A NASA probe exploring the outer edges of the solar system has helped scientists create the first map of this little-understood region of space 10 billion miles (16 billion kilometers) from Earth.
Data from the US space agency's Interstellar Boundary Explorer (IBEX) spacecraft is helping researchers explore the boundary between our Sun and the rest of the galaxy by collecting high-speed atoms.
The IBEX probe is the latest in NASA's series of low-cost, rapidly developed Small Explorers space missions, and was launched just last October but has already has produced stunning results, scientists said.
"The IBEX results are truly remarkable, with emissions not resembling any of the current theories or models of this never-before-seen region," said IBEX principal investigator David McComas.
"We expected to see small, gradual spatial variations at the interstellar boundary, some 10 billion miles away," said McComas, who is also assistant vice president of the Space Science and Engineering Division at Southwest Research Institute in San Antonio, Texas.
"IBEX is showing us a very narrow ribbon that is two to three times brighter than anything else in the sky."
That bright narrow ribbon that snakes through the sky "remained completely undetected until now," McComas said.
NASA said that a closer look at segments of the ribbon revealed fine structures, which suggests that ion densities may be significantly enhanced in highly localized regions at the interstellar boundary.
Scientists long have been keen to investigate the boundary between the solar system and the rest of our galaxy.
They are particularly eager to learn more about the invisible boundary of our solar system and dust and gas that fills the area between the stars, referred to as interstellar medium.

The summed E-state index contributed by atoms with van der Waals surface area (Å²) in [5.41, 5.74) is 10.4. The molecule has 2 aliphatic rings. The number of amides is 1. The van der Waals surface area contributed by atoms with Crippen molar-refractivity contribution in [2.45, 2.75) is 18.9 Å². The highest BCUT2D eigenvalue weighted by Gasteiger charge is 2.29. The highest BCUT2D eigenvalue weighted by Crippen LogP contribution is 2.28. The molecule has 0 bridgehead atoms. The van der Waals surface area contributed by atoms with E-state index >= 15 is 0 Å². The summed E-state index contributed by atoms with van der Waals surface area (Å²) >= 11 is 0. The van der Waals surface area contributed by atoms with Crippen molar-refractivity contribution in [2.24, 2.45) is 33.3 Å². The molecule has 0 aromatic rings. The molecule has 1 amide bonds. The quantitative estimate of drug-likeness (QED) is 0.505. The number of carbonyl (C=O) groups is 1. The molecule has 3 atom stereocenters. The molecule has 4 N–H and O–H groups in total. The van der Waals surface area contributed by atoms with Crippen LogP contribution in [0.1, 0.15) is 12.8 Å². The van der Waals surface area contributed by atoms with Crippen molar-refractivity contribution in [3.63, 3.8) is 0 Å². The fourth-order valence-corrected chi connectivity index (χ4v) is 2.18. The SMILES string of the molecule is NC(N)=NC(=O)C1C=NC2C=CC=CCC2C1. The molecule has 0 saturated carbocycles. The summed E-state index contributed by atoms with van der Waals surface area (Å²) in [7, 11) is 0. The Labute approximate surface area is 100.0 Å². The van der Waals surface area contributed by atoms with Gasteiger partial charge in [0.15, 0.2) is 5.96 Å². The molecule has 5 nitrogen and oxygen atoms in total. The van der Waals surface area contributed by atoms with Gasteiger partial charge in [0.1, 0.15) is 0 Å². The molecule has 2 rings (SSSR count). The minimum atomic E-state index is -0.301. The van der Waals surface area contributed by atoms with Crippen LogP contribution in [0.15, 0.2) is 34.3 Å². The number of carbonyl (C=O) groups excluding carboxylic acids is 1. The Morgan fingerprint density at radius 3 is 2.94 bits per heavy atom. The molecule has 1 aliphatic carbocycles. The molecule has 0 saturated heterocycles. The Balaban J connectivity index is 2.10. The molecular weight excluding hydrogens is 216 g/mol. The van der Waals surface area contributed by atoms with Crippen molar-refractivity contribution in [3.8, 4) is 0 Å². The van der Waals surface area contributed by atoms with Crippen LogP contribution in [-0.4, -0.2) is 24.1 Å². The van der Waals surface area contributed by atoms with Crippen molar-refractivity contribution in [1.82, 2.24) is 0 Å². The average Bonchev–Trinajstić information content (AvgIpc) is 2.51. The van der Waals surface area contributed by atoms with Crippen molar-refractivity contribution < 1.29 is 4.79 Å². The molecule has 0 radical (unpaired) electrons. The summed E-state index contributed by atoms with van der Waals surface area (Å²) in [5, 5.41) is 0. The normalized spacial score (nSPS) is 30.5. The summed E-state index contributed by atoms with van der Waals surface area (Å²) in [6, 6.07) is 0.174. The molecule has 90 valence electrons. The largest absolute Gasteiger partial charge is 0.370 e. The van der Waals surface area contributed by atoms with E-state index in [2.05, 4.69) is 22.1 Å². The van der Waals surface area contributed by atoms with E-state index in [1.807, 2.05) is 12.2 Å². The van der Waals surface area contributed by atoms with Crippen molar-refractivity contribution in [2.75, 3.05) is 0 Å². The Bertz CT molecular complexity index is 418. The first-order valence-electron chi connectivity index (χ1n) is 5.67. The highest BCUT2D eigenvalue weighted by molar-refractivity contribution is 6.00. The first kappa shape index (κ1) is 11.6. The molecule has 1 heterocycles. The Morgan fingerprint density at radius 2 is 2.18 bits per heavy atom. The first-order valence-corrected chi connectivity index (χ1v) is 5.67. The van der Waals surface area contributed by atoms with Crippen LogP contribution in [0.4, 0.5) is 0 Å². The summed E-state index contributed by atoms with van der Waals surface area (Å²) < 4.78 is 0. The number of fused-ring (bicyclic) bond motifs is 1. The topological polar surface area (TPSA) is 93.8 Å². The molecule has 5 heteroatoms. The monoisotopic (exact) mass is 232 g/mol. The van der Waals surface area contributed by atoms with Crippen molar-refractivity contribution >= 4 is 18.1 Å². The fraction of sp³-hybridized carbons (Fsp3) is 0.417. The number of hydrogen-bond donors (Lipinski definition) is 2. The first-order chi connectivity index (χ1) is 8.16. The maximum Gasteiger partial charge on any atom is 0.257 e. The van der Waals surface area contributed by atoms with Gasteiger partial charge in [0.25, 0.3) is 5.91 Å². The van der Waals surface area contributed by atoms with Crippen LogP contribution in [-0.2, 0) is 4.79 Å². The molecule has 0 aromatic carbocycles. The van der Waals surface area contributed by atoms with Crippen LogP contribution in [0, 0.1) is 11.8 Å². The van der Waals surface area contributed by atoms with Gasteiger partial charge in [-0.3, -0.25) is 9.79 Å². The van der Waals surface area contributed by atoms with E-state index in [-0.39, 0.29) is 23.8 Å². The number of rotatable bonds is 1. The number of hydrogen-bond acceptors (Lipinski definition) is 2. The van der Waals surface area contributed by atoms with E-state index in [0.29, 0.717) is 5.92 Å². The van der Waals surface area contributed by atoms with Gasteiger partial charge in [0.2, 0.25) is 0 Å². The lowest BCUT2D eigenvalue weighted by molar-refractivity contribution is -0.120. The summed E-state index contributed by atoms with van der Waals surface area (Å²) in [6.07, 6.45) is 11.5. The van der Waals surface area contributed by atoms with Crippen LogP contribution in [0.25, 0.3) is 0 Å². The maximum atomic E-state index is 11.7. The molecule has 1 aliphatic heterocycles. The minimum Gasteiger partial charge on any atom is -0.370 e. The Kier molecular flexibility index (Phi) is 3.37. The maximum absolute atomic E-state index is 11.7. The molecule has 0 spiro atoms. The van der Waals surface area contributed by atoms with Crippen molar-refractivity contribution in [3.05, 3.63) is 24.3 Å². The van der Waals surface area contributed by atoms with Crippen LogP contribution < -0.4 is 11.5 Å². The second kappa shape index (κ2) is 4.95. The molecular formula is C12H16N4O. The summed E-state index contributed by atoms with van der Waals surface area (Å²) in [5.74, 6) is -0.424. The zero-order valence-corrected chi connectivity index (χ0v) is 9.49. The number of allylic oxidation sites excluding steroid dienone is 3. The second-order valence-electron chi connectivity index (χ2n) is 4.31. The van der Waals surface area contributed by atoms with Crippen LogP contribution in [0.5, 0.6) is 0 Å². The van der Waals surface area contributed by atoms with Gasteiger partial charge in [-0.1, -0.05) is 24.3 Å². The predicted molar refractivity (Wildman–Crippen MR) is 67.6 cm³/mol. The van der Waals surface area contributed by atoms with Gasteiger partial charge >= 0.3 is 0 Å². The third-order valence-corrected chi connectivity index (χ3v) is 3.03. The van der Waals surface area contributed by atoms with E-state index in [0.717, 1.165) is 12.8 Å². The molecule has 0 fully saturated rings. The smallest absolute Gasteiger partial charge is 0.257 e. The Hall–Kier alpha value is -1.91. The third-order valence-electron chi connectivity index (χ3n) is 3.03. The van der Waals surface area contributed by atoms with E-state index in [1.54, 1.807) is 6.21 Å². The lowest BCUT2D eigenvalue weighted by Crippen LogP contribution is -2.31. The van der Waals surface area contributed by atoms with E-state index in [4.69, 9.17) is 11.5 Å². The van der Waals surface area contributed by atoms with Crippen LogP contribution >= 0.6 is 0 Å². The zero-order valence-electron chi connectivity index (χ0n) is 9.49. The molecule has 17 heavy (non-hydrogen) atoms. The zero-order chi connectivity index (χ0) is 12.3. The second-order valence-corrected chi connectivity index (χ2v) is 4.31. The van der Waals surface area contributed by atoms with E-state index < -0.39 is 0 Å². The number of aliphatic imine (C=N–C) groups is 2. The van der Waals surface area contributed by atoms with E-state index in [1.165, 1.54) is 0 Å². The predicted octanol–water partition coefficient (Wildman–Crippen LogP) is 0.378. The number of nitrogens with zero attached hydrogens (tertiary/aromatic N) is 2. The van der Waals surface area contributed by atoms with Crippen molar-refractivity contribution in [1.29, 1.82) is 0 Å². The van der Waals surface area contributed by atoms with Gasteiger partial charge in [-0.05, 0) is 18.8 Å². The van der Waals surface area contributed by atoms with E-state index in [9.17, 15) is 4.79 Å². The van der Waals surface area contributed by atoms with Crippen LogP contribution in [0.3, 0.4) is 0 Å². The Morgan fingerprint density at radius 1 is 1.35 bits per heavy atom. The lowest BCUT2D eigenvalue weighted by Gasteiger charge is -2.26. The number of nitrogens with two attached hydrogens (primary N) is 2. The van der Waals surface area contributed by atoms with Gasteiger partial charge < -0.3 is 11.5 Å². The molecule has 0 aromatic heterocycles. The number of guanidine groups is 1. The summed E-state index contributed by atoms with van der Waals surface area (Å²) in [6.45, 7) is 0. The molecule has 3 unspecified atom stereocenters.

The interstellar medium is created in part by the interaction between the solar wind -- charged particles continuously traveling at supersonic speeds away from the Sun in all directions.
Scientists said the understanding this outer edge of our solar system will help them understand how the solar wind and interstellar medium inter-relate.
They also hope to gain greater understanding of the heliosphere -- described by NASA as a "giant bubble" providing the first layer of protection against high-energy cosmic rays -- in which the Earth and other planets reside.
IBEX uses two novel cameras to image and map the heliosphere's global interaction, providing detailed information about this interstellar relations. IBEX also is giving scientists greater insight into our cosmos by mapping the flow of interstellar neutral gas which blows through our solar system.
Scientists said more time is needed to fully understand the IBEX data.
The two Voyager spacecraft -- the robotic space probes sent to the outer solar system and beyond, in the past have provided data about more localized parts of the interstellar boundary region, but NASA officials said IBEX is helping fill in the "big picture" of what the space boundary looks like.
NASA was to hold a press conference in Washington Thursday to discuss their findings.